> * Only one invocation of file_revs(), meaning less network traffic.
> Cons:
> * The heavy lifting is done by the server, which could create a
> bottleneck.
> * The same file on different branches could become arbitrarily
> different, resulting in complex deltas, leading to more network
> bandwidth and more processing on the client.

That one's basically saying it's not very scalable.

> * This method involves hacking the server in a way which could change
> the semantics of file_revs().

> Solution #2 - On the Client
> ---------------------------
> Instead of modifying the server, it is possible to compute the blame
> information on the client using existing ra methods. The (rough)
> algorithm looks something like this:
> 1) Use file_revs() to determine the set of revisions and contents for a
> given file, F.
> 2) Using get_mergeinfo(), determine if any of the revisions are merging
> revisions. If so, use file_revs() to get their lines of history.
> 2a) Potentially recurse due to merges merging merges.
> 3) Using all the gathered file rev data, run through the versions of F
> in revision order generating the appropriate blame information.

As you point out below, that's very inefficient getting all the file contents.

> Pros:
> * Uses server functionality currently availably in trunk.
> - This also means that should this work not get done before branching
> 1.5, it would work with a 1.6 client and 1.5 server.
> * Client, not the server, does the heavy lifting. This may be offset
> somewhat by the multiple calls to svn_ra_get_file_revs().
> Cons:
> * Duplicating a lot of the merging revisions detection logic already
> found in libsvn_repos in libsvn_client.

Algorithms can be factored out if they really are common. (I assume you mean
source code; it's not a problem to have small amounts of duplicated object code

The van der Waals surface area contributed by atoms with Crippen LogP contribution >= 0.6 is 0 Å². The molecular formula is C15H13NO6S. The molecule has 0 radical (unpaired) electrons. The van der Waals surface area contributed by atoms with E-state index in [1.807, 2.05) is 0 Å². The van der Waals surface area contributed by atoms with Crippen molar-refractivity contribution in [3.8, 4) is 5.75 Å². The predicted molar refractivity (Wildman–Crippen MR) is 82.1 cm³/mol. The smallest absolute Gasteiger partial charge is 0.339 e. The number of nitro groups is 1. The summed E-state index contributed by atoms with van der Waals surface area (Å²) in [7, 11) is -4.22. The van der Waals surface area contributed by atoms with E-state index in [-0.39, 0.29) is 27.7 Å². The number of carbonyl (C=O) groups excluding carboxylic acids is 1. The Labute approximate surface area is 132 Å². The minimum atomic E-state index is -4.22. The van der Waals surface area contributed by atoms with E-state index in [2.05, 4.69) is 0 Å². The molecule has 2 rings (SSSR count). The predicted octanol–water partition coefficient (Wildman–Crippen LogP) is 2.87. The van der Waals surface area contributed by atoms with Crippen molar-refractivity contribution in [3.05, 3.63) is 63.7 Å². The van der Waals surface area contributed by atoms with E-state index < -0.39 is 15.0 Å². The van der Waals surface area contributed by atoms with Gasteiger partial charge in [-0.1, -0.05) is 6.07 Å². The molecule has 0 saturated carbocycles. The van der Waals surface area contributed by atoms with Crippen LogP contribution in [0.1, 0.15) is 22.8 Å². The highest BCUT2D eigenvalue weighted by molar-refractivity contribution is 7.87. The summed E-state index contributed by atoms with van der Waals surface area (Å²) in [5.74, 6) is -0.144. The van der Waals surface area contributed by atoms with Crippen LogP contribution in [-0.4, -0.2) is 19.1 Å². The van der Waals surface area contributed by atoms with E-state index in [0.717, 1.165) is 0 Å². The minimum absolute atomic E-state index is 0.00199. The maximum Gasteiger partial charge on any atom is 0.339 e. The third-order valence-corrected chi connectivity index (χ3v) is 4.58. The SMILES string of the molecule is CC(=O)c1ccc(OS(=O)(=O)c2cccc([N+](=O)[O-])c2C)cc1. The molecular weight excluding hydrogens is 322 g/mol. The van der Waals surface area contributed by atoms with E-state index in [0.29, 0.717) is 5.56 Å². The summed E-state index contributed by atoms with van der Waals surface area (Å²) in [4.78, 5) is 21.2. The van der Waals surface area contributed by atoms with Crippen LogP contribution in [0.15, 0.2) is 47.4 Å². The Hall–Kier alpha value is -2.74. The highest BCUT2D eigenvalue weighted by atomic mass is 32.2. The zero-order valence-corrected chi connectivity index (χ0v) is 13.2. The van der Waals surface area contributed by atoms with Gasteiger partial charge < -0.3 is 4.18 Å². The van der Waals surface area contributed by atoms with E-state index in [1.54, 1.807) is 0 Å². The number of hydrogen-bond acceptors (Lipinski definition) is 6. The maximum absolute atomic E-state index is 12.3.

in different programs.)

> * Lots of ra method invocations, resulting in lots of network
> bandwidth, much of which won't be used in the final output of blame.
> * Because of the multiple invocations of file_revs(), multiple
> full-text versions of the same file will be sent over the network.
> * I'm not that familiar with the libsvn_client blame functionality,
> which will take some time to learn.
> * We'll need to keep lots of data around locally on the client,
> roughly equivalent to O(number of branches).

Speaking in abstract functions for a moment, I think the client should:

   1. request the merge graph (ancestry graph) of the file from the server,
limited only in very simple ways (perhaps overall revision range, perhaps a
"depth" of merge hierarchy, etc.);

   2. trim the graph according to the user's requirements;

   3. convert to a list of deltas that it needs to see (and it doesn't have to
ask for a single succession of deltas like a1->a2->b3->a4: it can avoid that
criss-crossing and ask for a1->a2, a2->b3, a2->a4);

   4. request the deltas from the server (and here perhaps a stream of deltas
could be significantly more efficient than a set of separate requests, but
evaluate that question objectively);

   5. process the received deltas.

I don't know how much of the server-side work in steps (1) and (4) is already
available, but maybe it's available in a crude way now and could be streamlined
later if found to be a bottleneck.

Well, those are my thoughts.

- Julian

> Proposal
> --------
> Personally, I favor option #1, because the repos code looks more
> hackable, and I'm more familiar with it. Adding this ability to
> file_revs() can be done relatively unobtrusively. Also, I don't think
> the added load on the server will be significant, compared to multiple
> invocations of ra methods in option #2.
> Though, as I write this mail, #2 is starting to grow on me. Although it
> requires more network time and more resources on the client, it feels
> cleaner, if somewhat more complex. Using functionality currently
> available on the server and packing everything into the client is very
> appealing.
> Summary
> -------
> Merge tracking creates ancestor trees instead of a a linear history
> path. Computing blame information for ancestor trees is nontrivial, and
> can be done
> 1) On the server with one ra call.
> 2) On the client with ra calls multiple invocations, and little or no
> server modification, but increased network overhead.
> I'm leaning toward #1, but #2 has its appeals also.
> Thoughts?
> -Hyrum

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Received on Fri Aug 17 01:37:02 2007